North Luangwa National Park

North Luangwa is the wild, sister park of the more popular and accessible South Luangwa National Park. Together they form part of the Great Rift Valley which runs from East Africa down to Zambia. It’s mostly a walking destination centered on the southern wilderness area of the park. The habitat and wildlife are similar to South Luangwa, but animals are less habituated – its main appeal is its pristine bush and lack of crowds of tourists. All the Big Five can be found here.

The Luangwa river, with its rich soils, feeds the North Luangwa National Park but the safari camps are located on the perennial Mwaleshi river. This pristine wilderness environment boasts large herds of the endemic Cookson’s wildebeest and eland. These are not seen so readily further south. It also has good concentrations of lions.

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Highlights in North Luangwa National Park

  • Enjoy excursions to Chipopma Falls or Mwaleshi Falls
  • Swim in the Kapishya Hot Springs
  • A bird watchers’ paradise
  • Day and night drives
  • Village Experience to see how locals live
  • Fewer roads means walking safaris are the best way to see the park

Featured Accommodation

Mwaleshi Camp

Set on a scenic bend of the Mwaleshi River, this camp is a truly special place – unlike any other in Zambia. With just four thatched chalets built entirely of natural materials, en-suite bathrooms open to the stars and uninterrupted views of the river, Mwaleshi offers you a genuine feeling…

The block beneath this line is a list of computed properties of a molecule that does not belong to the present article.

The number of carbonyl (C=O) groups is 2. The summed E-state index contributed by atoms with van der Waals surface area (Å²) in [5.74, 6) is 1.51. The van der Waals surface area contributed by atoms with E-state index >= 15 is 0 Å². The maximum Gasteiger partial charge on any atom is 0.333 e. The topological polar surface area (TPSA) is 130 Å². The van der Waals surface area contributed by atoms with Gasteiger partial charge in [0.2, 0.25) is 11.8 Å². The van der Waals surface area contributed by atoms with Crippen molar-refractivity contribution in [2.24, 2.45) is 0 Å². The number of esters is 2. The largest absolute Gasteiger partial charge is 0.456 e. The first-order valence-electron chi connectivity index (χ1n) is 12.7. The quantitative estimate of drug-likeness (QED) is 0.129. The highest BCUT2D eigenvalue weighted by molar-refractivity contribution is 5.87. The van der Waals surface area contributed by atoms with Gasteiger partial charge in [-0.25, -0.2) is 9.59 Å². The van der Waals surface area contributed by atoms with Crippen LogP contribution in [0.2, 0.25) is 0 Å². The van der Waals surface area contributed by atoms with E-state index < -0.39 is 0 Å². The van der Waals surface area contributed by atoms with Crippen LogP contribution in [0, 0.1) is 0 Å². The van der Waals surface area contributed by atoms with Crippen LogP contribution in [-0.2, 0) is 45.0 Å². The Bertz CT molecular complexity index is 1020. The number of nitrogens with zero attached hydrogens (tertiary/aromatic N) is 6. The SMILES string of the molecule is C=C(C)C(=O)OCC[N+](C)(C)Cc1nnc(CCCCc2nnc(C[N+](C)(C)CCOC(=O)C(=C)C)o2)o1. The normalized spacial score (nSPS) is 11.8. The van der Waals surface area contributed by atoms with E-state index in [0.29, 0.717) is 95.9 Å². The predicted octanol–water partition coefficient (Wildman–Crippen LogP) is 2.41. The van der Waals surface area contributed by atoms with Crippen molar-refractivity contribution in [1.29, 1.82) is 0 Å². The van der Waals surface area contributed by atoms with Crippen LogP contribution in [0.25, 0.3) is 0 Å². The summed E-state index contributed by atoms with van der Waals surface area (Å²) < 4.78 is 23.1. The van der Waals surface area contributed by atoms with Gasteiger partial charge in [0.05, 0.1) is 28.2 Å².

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South Luangwa National Park

South Luangwa is located in the largely unexplored and wildly fascinating Luangwa Valley in Zambia, at the tail end of the western arm of the Great Rift Valley. Safari lodges range from modern African luxury suites, set on top of hills and alongside lagoons, to camps in colonial splendor, in…

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Livingstone (Victoria Falls)

Spectacular Victoria Falls is the widest sheet of falling water in the world! When the Zambezi River is in full flood, watching it crash 100 metres into a steep gorge is best described by the Falls local name of Mosi-oa-Tunya or ‘The Smoke That Thunders’. Especially on the Zambian side…

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